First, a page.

The Amarna letters give an incomplete look at Labaya's career. In the first of Labaya's letters thus far discovered (EA 252), he defends himself to the Pharaoh against complaints of other city rulers about him (for example, the complaint that he has hired mercenaries from among the Habiru). Labaya further admitted to having invaded Gezer and insulting its king Milkilu. He denied any knowledge of his son's alleged collaboration with the Habiru:
To the king, my lord and my Sun: Thus Lab'ayu, your servant and the dirt on which you tread. I fall at the feet of the king, my lord and my Sun, 7 times and 7 times. I have obeyed the orders that the king wrote to me. Who am I that the king should lose his land on account of me? The fact is that I am a loyal servant of the king! I am not a rebel and I am not delinquent in duty. I have not held back my payments of tribute; I have not held back anything requested by my commissioner. He denounces me unjustly, but the king, my Lord, does not examine my (alleged) act of rebellion. Moreover, my act of rebellion is this: when I entered Gazru-(Gezer), I kept on saying, "Everything of mine the king takes, but where is what belongs to Milkilu? " I know the actions of Milkilu against me! Moreover, the king wrote for my son. I did not know that my son was consorting with the 'Apiru. I hereby hand him over to Addaya-(commissioner). Moreover, how, if the king wrote for my wife, how could I hold her back? How, if the king wrote to me, "Put a bronze dagger into your heart and die", how could I not execute the order of the king? (EA 254)
Other Canaanite rulers, such as Abdi-Heba of Jerusalem, complained of Labaya's depredations (e.g. EA 289) but note that in later years, Abdi-Heba would himself be referred to as "another Labaya" in EA 280. Labaya was accused of capturing cities that were under Egyptian protection. Biridiya, the king of Megiddo, accused him of besieging his city:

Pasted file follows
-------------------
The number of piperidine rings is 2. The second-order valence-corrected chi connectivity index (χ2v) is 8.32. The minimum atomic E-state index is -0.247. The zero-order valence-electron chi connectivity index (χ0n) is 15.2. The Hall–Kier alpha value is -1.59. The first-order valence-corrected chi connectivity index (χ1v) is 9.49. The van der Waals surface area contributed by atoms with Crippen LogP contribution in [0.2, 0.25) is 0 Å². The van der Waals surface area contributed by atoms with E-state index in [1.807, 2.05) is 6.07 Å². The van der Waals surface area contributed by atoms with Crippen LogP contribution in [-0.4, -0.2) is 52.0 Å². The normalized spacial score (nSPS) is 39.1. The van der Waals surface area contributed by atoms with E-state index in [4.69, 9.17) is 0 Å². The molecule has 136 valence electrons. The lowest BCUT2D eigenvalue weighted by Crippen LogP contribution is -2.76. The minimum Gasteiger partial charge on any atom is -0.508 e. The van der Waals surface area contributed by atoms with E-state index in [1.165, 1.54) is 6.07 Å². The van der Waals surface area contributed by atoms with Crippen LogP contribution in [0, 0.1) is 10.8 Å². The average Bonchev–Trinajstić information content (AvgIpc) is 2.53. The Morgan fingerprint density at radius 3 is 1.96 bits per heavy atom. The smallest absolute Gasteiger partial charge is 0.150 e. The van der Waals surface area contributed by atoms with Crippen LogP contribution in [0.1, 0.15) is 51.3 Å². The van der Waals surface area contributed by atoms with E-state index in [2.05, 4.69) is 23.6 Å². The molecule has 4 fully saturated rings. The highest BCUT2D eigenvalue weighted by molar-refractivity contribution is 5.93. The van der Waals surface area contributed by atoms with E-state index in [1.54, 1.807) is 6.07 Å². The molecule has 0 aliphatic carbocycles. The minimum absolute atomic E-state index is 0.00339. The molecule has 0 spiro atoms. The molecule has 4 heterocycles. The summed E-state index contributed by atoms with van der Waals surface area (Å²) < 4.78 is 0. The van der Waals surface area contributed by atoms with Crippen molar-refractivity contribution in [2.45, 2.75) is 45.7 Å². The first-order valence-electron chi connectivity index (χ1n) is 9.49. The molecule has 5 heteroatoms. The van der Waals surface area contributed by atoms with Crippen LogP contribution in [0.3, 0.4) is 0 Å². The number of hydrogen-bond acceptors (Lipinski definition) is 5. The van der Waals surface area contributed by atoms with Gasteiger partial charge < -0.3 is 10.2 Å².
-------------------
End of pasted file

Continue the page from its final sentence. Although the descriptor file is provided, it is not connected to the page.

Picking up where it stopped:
Say to the king-(pharaoh), my lord and my Sun: Message of Biridiya, the loyal servant of the king, I fall at the feet of the king, my lord and my Sun, 7 times and 7 times. May the king, my lord, know that since the return (to Egypt) of the [Egyptian]-archers, Lab'ayu has waged war against me. We are thus unable to do the plucking: Ka-Zi-ra (harvesting), and we are unable to get out of the city gate, because of Lab'ayu. When he learned that archers were not coming out, he immediately determined to take Magidda. May the king save his city lest Lab'ayu seize it. Look, the city is consumed by pestilence, by.... ...So may the king give a garrison of 100 men to guard his city lest Lab'ayu seize it. Look, Lab'ayu has no other purpose. He seeks simply the seizure of Maggida.(EA 244)
After receiving numerous complaints about Labaya's behavior, the pharaoh (probably Amenhotep III) finally ordered several Canaanite rulers to take Labaya prisoner and send him to Egypt. Biridiya, ruler of Megiddo, wrote to the pharaoh that Zurata, governor of Akko, had captured Labaya, but accepted a bribe from the latter and released him. (EA 245)
Labaya was eventually killed by the citizens of Gina (Beth-Hagan, possibly modern-day Jenin). His death was reported to the Pharaoh's agent, Balu-Ur-Sag, by Labaya's two sons. The sons of Labaya continued to campaign against other Egyptian vassals in Canaan. One of Labaya's sons, Mutbaal, ruled Pella in the Trans-Jordanian part of Canaan. Biryawaza, king of Damascus, was eventually asked to take armed action against Labaya's sons (EA 250).